yeah, what is sad is that the central valley of california wasnt originally an arid environment, it was almost all wetlands. I was amazed to find this out, as I have driven thru it many times and it is so not that now ! And, I dont men the drought. We just changed the hydrology so much with all the dams and river diversions, we made it an arid desert like area, Think about this description below and the picture you just saw of Bakersfield. We blew it.


endurance

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Re: Drought emergency declared in California
« Reply #79 on: March 23, 2015, 06:15:33 AM »
http://en.m.wikipedia.org/wiki/Economy_of_California

Wow,talk about an economic house of cards.

The government accounts for 12% of the economy.  Real Estate, 17% .  Finance, 6%.  Construction, 4%.  It's an economy built on optimism.  When 27% of your economy is based on people continuing to want to live there and 12% is taken at the barrel of a gun, what could possibly go wrong? :o

Offline mountainmoma

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Re: Drought emergency declared in California
« Reply #80 on: March 23, 2015, 07:34:15 AM »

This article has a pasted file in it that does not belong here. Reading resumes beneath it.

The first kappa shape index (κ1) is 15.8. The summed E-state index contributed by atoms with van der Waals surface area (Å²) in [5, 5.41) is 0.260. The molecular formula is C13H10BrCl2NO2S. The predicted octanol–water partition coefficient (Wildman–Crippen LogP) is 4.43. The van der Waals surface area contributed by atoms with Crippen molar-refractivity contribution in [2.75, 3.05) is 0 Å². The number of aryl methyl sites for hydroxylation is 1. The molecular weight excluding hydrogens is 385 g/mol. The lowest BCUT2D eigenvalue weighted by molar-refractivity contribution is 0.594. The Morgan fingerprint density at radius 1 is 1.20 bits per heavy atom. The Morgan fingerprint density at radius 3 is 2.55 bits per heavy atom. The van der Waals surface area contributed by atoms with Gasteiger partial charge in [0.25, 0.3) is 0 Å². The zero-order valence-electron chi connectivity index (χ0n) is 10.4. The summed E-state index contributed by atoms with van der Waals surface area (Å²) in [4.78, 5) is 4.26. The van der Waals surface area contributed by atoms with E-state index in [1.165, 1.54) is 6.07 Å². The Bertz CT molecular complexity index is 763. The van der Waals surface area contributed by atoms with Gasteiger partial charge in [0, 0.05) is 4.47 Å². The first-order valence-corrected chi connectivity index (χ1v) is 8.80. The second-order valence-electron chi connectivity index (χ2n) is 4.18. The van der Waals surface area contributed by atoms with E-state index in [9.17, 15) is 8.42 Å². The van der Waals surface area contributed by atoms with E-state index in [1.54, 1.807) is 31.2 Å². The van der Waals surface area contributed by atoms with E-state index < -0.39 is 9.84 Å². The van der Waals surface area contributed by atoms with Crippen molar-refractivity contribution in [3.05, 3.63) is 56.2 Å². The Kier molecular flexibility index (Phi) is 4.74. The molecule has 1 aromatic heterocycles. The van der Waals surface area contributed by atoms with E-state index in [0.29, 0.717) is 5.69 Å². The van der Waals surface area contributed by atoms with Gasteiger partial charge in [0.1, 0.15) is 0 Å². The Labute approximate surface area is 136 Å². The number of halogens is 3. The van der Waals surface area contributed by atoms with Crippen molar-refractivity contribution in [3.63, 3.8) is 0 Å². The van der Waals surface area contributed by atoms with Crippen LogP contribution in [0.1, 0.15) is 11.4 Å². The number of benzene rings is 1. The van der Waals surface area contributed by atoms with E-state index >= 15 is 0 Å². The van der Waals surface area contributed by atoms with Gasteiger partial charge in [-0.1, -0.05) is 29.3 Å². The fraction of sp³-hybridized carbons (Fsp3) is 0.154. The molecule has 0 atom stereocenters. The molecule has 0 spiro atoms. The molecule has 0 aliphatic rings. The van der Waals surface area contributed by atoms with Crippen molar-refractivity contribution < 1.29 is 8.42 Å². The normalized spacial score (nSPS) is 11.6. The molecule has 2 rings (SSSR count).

http://en.m.wikipedia.org/wiki/Economy_of_California

Wow,talk about an economic house of cards.

The government accounts for 12% of the economy.  Real Estate, 17% .  Finance, 6%.  Construction, 4%.  It's an economy built on optimism.  When 27% of your economy is based on people continuing to want to live there and 12% is taken at the barrel of a gun, what could possibly go wrong? :o

I think this applies to the country, and yeah, a total house of cards, but that's a topic for another thread.... (Isnt when that stops is what is happening to countries in Europe ? -- But we get to collapse our major food growing region at the same time )

Offline mountainmoma

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Re: Drought emergency declared in California
« Reply #81 on: March 23, 2015, 07:46:16 AM »